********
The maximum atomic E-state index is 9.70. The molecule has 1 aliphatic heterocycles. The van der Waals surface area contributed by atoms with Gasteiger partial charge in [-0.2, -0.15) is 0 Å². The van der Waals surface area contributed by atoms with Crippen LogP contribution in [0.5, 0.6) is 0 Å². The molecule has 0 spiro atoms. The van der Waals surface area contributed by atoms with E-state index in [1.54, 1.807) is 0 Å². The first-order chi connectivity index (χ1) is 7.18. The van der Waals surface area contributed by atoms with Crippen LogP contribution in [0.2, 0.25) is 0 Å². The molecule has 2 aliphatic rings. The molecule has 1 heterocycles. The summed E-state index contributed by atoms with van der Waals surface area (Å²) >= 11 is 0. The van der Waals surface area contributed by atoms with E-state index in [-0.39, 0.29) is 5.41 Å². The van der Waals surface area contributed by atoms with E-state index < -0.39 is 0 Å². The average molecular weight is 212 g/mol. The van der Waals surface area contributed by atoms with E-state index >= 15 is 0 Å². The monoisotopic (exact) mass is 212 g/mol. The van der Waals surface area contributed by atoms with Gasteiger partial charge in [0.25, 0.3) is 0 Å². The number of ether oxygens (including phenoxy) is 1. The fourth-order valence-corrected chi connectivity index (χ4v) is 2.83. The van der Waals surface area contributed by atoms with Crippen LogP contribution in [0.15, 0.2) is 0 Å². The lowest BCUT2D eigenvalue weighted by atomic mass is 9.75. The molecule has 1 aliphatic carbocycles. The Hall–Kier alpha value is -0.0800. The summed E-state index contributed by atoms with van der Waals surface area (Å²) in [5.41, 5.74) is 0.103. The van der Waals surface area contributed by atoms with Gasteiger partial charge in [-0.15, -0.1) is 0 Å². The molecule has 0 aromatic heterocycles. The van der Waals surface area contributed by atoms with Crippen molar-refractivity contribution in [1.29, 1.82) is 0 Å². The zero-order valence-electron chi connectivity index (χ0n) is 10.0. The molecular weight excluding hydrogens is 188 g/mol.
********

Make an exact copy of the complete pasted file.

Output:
The maximum atomic E-state index is 9.70. The molecule has 1 aliphatic heterocycles. The van der Waals surface area contributed by atoms with Gasteiger partial charge in [-0.2, -0.15) is 0 Å². The van der Waals surface area contributed by atoms with Crippen LogP contribution in [0.5, 0.6) is 0 Å². The molecule has 0 spiro atoms. The van der Waals surface area contributed by atoms with E-state index in [1.54, 1.807) is 0 Å². The first-order chi connectivity index (χ1) is 7.18. The van der Waals surface area contributed by atoms with Crippen LogP contribution in [0.2, 0.25) is 0 Å². The molecule has 2 aliphatic rings. The molecule has 1 heterocycles. The summed E-state index contributed by atoms with van der Waals surface area (Å²) >= 11 is 0. The van der Waals surface area contributed by atoms with E-state index in [-0.39, 0.29) is 5.41 Å². The van der Waals surface area contributed by atoms with E-state index < -0.39 is 0 Å². The average molecular weight is 212 g/mol. The van der Waals surface area contributed by atoms with E-state index >= 15 is 0 Å². The monoisotopic (exact) mass is 212 g/mol. The van der Waals surface area contributed by atoms with Gasteiger partial charge in [0.25, 0.3) is 0 Å². The number of ether oxygens (including phenoxy) is 1. The fourth-order valence-corrected chi connectivity index (χ4v) is 2.83. The van der Waals surface area contributed by atoms with Crippen LogP contribution in [0.15, 0.2) is 0 Å². The lowest BCUT2D eigenvalue weighted by atomic mass is 9.75. The molecule has 1 aliphatic carbocycles. The Hall–Kier alpha value is -0.0800. The summed E-state index contributed by atoms with van der Waals surface area (Å²) in [5.41, 5.74) is 0.103. The van der Waals surface area contributed by atoms with Gasteiger partial charge in [-0.15, -0.1) is 0 Å². The molecule has 0 aromatic heterocycles. The van der Waals surface area contributed by atoms with Crippen molar-refractivity contribution in [1.29, 1.82) is 0 Å². The zero-order valence-electron chi connectivity index (χ0n) is 10.0. The molecular weight excluding hydrogens is 188 g/mol.